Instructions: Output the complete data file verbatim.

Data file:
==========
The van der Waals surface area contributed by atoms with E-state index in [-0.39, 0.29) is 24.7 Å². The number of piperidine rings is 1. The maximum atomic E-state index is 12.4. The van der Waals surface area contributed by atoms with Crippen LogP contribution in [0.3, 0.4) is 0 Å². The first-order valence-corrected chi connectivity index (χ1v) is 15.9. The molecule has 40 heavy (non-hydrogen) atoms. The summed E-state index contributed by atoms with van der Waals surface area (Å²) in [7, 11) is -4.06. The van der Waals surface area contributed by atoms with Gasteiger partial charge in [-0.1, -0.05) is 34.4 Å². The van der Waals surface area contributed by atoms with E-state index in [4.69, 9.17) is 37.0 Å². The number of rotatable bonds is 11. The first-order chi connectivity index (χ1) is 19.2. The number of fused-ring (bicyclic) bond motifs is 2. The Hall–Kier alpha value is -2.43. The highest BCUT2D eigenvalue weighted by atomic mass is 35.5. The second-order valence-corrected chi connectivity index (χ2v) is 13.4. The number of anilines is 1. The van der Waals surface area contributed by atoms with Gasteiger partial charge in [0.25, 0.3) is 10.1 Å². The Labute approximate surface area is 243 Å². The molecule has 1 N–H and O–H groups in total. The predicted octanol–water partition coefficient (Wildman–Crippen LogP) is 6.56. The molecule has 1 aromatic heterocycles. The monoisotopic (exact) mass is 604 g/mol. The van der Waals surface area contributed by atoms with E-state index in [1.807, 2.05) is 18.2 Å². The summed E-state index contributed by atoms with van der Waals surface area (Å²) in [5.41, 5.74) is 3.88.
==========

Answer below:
The van der Waals surface area contributed by atoms with E-state index in [-0.39, 0.29) is 24.7 Å². The number of piperidine rings is 1. The maximum atomic E-state index is 12.4. The van der Waals surface area contributed by atoms with Crippen LogP contribution in [0.3, 0.4) is 0 Å². The first-order valence-corrected chi connectivity index (χ1v) is 15.9. The molecule has 40 heavy (non-hydrogen) atoms. The summed E-state index contributed by atoms with van der Waals surface area (Å²) in [7, 11) is -4.06. The van der Waals surface area contributed by atoms with Gasteiger partial charge in [-0.1, -0.05) is 34.4 Å². The van der Waals surface area contributed by atoms with E-state index in [4.69, 9.17) is 37.0 Å². The number of rotatable bonds is 11. The first-order chi connectivity index (χ1) is 19.2. The number of fused-ring (bicyclic) bond motifs is 2. The Hall–Kier alpha value is -2.43. The highest BCUT2D eigenvalue weighted by atomic mass is 35.5. The second-order valence-corrected chi connectivity index (χ2v) is 13.4. The number of anilines is 1. The van der Waals surface area contributed by atoms with Gasteiger partial charge in [0.25, 0.3) is 10.1 Å². The Labute approximate surface area is 243 Å². The molecule has 1 N–H and O–H groups in total. The predicted octanol–water partition coefficient (Wildman–Crippen LogP) is 6.56. The molecule has 1 aromatic heterocycles. The monoisotopic (exact) mass is 604 g/mol. The van der Waals surface area contributed by atoms with E-state index in [1.807, 2.05) is 18.2 Å². The summed E-state index contributed by atoms with van der Waals surface area (Å²) in [5.41, 5.74) is 3.88.